- Paperback: 399 pages
- Publisher: HarperSan Francisco; Reprint edition (August 29, 2006)
- Language: English
- ISBN-10: 0060834471
- ISBN-13: 978-0060834470
- Product Dimensions: 5.3 x 1 x 8 inches
- Shipping Weight: 1.2 pounds (View shipping rates and policies)
- Average Customer Review: 256 customer reviews
- Amazon Best Sellers Rank: #289,164 in Books (See Top 100 in Books)
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God's Politics: Why the Right Gets It Wrong and the Left Doesn't Get It Paperback – August 29, 2006
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How far should we go to understand each other’s points of view? Maybe the distance grace covered on the cross. (Bono, lead singer of U2)
Jim Wallis is an inspiration to me– for his witness of faith and his engagement with politics. (Bill Moyers)
Jim Wallis is compelling, provocative, and inspirational, with faith that can move mountains and can certainly move people and communities. (Archbishop Desmond Tutu)
Wallis at his usual passionate and brilliant self: he will move you to examine your conscience and search your soul. (E.J. Dionne, author of Stand Up Fight Back and Why Americans Hate Politics)
Jim Wallis is the major prophetic evangelical Christian voice in the country. (Cornel West, author of Race Matters and Democracy Matters)
“Wallis provides a refreshing alternative voice to the polarizing rhetoric currently popular.” (Library Journal)
From the Back Cover
Jim Wallis finds the current conservative, liberal, and libertarian options out-of-step with the desires of most Americans untenable. Wallis offers a fourth option, “The Common Good,” that would represent those who are traditional on issues of moral character, personal responsibility, sexual integrity, and family values (without scape-goating any group like single parents or homosexuals), while being very progressive on issues like poverty and racial justice. This option affirms good stewardship of the earth and its resources, supports gender equality, and looks first to peacemaking and conflict-resolution when it comes to foreign policy questions. At the spiritual heart of this option is linking one’s personal ethics to social justice.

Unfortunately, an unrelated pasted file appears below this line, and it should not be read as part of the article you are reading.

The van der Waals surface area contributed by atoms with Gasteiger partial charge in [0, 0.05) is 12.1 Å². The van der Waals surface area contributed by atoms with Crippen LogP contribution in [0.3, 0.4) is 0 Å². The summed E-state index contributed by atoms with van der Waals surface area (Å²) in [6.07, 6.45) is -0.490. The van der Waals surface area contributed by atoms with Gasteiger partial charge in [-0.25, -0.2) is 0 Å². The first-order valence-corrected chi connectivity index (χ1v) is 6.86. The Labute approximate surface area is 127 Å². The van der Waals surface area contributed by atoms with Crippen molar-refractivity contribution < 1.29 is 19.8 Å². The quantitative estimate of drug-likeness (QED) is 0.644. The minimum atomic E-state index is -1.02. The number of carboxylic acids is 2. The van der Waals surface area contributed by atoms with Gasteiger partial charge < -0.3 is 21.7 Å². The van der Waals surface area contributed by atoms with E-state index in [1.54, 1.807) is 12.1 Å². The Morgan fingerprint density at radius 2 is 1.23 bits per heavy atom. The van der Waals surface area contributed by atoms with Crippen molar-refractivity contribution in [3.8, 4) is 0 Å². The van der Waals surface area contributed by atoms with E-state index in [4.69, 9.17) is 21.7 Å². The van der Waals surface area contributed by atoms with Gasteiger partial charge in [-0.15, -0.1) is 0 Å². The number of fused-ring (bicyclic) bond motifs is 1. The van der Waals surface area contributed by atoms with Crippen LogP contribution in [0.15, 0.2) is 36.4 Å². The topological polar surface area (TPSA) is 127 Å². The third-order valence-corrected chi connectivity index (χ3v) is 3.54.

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Top customer reviews
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Wallis makes good points. Generally speaking, the first half of each chapter lays out his general principles and connects concerns for social justice to the gospel. Unfortunately, the second half of each chapter degenerates into riffs, with repetition of earlier themes, the wholesale inclusion of editorials or ecumenical statements on topics, some name-dropping and stories about speeches that Wallis has given or people he's met.
Indeed, the titles set the tone for the volume as a whole. Wallis gave the book three titles: "God's Politics: Why the Right Gets it Wrong and the Left Doesn't Get It: A New Vision for Faith and Politics." Each title is fine by itself, but there are too many of them. I submit that two of those would have sufficed, and that even the third one could stand alone without loss. Much of the book is like that - - a strong editor willing to cross out large chunks of text would have made it better.
This would have been twice the book with half the words.